The Centre for Continental Philosophy was established in 2019 and provides a focal point for the research in political theory and philosophy that engages with the continental tradition across the Department and the College as a whole. Members of the Centre for Continental Philosophy are engaged with a diverse range of issues across the continental philosophical tradition, as well as with its intradisciplinary connections with the Anglo-American tradition, and its interdisciplinary connections with fields such as literature and theology.
The Centre for Continental Philosophy comprises three main strands of research into the European tradition: the German idealist tradition, the French tradition throughout the twentieth century, and the relationship of the European tradition to the Anglo-American tradition. Many members of the research centre work across these strands.
Closely connected to the Centre is our taught MA in European Philosophy, and we supervise a number of PhD students working across the European tradition.
The Centre’s Director is Henry Somers-Hall, with a management committee of Anthony Bruno, Daniel Whistler, and Nathan Widder. You can find out more about the members of the research centre and their research interests by following the links below:
- Dr G. Anthony Bruno: Kant and post-Kantianism, phenomenology
- Prof. Robert Eaglestone: Heidegger, Arendt, Levinas, Derrida, ethics, aesthetics, philosophy of history, Holocaust and genocide studies
- Dr Neil Gascoigne: Phenomenology and its connections to debates in contemporary Anglo-American philosophy
- Dr Danielle Sands: Philosophy of religion, animal studies, ethics, aesthetics
- Dr John Sellars: The reception of ancient philosophy in modern European thought, esp. in Nietzsche, Foucault, and Hadot
- Dr Henry Somers-Hall: Kant and post-Kantianism, French existentialism, post-structuralism
- Dr Daniel Whistler: Kant and post-Kantianism
- Prof. Nathan Widder: Post-structuralism and contemporary continental-informed political philosophy
- Lydia Azadpour: Post-Kantian idealism, philosophy of nature, philosophy and history of science
- Pablo P. Castelló: Human and animal language, political agency
- Kynthia Plagianou: 20th Century French Philosophy and epistemology
- Josephine Taylor: Feminist and environmental philosophy, literature
The Centre for Continental Philosophy holds a regular research seminar during term time. Dates and speakers for this term are:
- Friday, February 12th, 2pm-3.30pm: Henry Somers-Hall (RHUL): 'Sartre's Hidden Bergsonism: The Logic of Multiplicities in Sartre's Early Work'
- Friday, February 26th, 2pm-3.30pm: Nathan Widder (RHUL): Forget the virtual, what matters is intensity: on the development of Deleuze’s distinction between the virtual and intensity from Nietzsche and Philosophy to The Logic of Sense'
- Friday, March 19th, 2pm-3.30pm: Rebecca Bamford (Quinnipiac): 'Nietzsche, the ethical, and disability'
The seminar will be online for the Spring term, 2021. The seminar is open to all. If you would like to attend, please contact Henry Somers-Hall.
- The Centre for Continental Philosophy seminar runs during term time, and features speakers from within and outside the Centre itself. Details of the Spring term programme to follow.
- We currently host a regular reading group in central London, run by Prof. Nathan Widder, on the work of Deleuze and Guattari. Please contact Prof. Widder for more details.
- We also co-host a seminar on philosophy and the arts with Comparative Literature and Culture. Contact Dr Daniel Matore for further details.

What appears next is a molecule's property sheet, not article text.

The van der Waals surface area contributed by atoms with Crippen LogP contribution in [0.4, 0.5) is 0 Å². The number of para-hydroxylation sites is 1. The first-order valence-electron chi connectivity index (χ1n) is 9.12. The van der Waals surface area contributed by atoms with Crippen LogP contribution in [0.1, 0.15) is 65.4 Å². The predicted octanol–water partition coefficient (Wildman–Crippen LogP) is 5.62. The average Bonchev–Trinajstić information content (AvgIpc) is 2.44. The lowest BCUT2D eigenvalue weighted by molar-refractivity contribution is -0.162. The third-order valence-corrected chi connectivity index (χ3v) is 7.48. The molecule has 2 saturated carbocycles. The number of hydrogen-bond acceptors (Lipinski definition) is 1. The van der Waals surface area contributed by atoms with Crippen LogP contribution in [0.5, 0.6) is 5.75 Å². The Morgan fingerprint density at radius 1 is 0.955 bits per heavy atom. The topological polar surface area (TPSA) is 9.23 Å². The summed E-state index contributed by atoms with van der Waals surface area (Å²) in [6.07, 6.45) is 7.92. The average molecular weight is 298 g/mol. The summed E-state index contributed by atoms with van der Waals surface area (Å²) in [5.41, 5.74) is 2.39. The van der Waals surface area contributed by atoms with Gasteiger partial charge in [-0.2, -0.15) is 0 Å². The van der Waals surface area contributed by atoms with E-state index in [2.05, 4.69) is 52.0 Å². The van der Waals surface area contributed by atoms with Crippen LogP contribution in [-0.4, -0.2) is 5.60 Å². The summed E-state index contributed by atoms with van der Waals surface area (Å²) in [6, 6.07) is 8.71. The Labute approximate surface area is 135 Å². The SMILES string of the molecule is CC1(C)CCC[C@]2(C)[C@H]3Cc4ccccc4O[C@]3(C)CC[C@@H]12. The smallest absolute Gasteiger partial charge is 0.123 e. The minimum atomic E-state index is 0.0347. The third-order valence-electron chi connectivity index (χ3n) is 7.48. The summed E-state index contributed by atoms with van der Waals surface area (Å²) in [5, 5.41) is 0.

- Members of the Centre for Continental Philosophy have run a number of large events in recent years, including the Annual Society for European Philosophy/Forum for European Philosophy annual conference, and the Deleuze and Guattari Studies conference, both held at Royal Holloway in 2019.
The Centre for Continental Philosophy hosts a very active community of scholars. Here are some recent publications:
- Bruno, A., ed., Schelling’s Philosophy: Freedom, Nature, and Systematicity (Oxford: Oxford University Press, 2020)
- Sands, D., 'Gaia Politics, Critique, and the "Planetary Imaginary"', SubStance 49.3 (Nov. 2020), 104-121
- Sands, D., ed., Philosophy and the Human Paradox: Essays on Reason, Value and Identity (London: Routledge, 2020)
- Sellars, J., ‘Indifference versus Affirmation: Michel Foucault on the Stoic Idea of Life as a Test’, in K. Lampe and J. Scholtz, eds, French and Italian Stoicisms (London: Bloomsbury, 2020), 113-26
- Sellars, J., ‘Self or Cosmos: Foucault versus Hadot’, in Marta Faustino and Gianfranco Ferraro, eds, The Late Foucault: Ethical and Political Questions (London: Bloomsbury, 2020), 37-51
- Somers-Hall, H., ‘Merleau‐Ponty’s Reading of Kant’s Transcendental Idealism’, Southern Journal of Philosophy 57.1 (2019), 103-31
- Somers-Hall, H., Judgement and Sense in Modern French Philosophy (Cambridge: Cambridge University Press, forthcoming 2021)
- Whistler, D., and Berger, B., eds, The Schelling Reader (London: Bloomsbury, 2020)
- Widder, N., ‘The Mathematics of Continuous Multiplicities: The Role of Riemann in Deleuze’s Reading of Bergson’, Deleuze & Guattari Studies 13.3 (2019), 331-54
If you are interested in applying for a PhD in Continental Philosophy at Royal Holloway, in the first instance, contact one of our members who you feel best fits your project. We are a part of the AHRC Techne consortium, and have a history of success in attracting funding. Here are some current and recent topics we have supervised:
- ‘Temporal Ethics’
- ‘The Non-identical Self: Nonlinear ontologies as incompatible with the Self’
- ‘The Ironist and the Sophist: Responses to representation in Rorty and Deleuze’
- ‘Thinking as music, and thinking as dancing: novelty in eternal return’
- ‘Heidegger on Exclusion: Dwelling without the Shelter’
- ‘How to construct a line of flight: A psychoanalytic genealogy of Deleuze and Guattari’s concept’